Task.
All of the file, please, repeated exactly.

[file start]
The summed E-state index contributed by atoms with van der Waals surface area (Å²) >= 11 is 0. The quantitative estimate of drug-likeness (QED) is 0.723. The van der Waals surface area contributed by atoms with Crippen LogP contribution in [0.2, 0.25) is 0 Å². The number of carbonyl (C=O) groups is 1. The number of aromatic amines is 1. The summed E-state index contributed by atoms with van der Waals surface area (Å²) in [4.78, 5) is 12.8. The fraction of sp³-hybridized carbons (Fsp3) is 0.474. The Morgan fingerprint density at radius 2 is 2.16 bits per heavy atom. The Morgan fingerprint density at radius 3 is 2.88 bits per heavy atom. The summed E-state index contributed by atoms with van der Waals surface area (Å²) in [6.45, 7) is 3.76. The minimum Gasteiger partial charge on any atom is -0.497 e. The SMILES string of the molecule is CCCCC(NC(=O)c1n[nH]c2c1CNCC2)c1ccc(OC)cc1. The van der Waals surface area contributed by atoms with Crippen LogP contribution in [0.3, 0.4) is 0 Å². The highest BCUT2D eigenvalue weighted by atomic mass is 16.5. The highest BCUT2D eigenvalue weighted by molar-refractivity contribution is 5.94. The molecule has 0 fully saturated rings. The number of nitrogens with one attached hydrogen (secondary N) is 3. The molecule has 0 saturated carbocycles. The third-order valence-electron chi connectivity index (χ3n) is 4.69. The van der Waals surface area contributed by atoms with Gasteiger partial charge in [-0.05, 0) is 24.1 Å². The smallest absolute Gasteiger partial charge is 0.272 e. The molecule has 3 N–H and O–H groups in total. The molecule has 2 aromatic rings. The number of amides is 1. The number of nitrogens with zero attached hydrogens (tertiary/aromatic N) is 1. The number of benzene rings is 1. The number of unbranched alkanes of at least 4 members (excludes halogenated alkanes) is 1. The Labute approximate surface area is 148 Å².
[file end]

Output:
The summed E-state index contributed by atoms with van der Waals surface area (Å²) >= 11 is 0. The quantitative estimate of drug-likeness (QED) is 0.723. The van der Waals surface area contributed by atoms with Crippen LogP contribution in [0.2, 0.25) is 0 Å². The number of carbonyl (C=O) groups is 1. The number of aromatic amines is 1. The summed E-state index contributed by atoms with van der Waals surface area (Å²) in [4.78, 5) is 12.8. The fraction of sp³-hybridized carbons (Fsp3) is 0.474. The Morgan fingerprint density at radius 2 is 2.16 bits per heavy atom. The Morgan fingerprint density at radius 3 is 2.88 bits per heavy atom. The summed E-state index contributed by atoms with van der Waals surface area (Å²) in [6.45, 7) is 3.76. The minimum Gasteiger partial charge on any atom is -0.497 e. The SMILES string of the molecule is CCCCC(NC(=O)c1n[nH]c2c1CNCC2)c1ccc(OC)cc1. The van der Waals surface area contributed by atoms with Crippen LogP contribution in [0.3, 0.4) is 0 Å². The highest BCUT2D eigenvalue weighted by atomic mass is 16.5. The highest BCUT2D eigenvalue weighted by molar-refractivity contribution is 5.94. The molecule has 0 fully saturated rings. The number of nitrogens with one attached hydrogen (secondary N) is 3. The molecule has 0 saturated carbocycles. The third-order valence-electron chi connectivity index (χ3n) is 4.69. The van der Waals surface area contributed by atoms with Gasteiger partial charge in [-0.05, 0) is 24.1 Å². The smallest absolute Gasteiger partial charge is 0.272 e. The molecule has 3 N–H and O–H groups in total. The molecule has 2 aromatic rings. The number of amides is 1. The number of nitrogens with zero attached hydrogens (tertiary/aromatic N) is 1. The number of benzene rings is 1. The number of unbranched alkanes of at least 4 members (excludes halogenated alkanes) is 1. The Labute approximate surface area is 148 Å².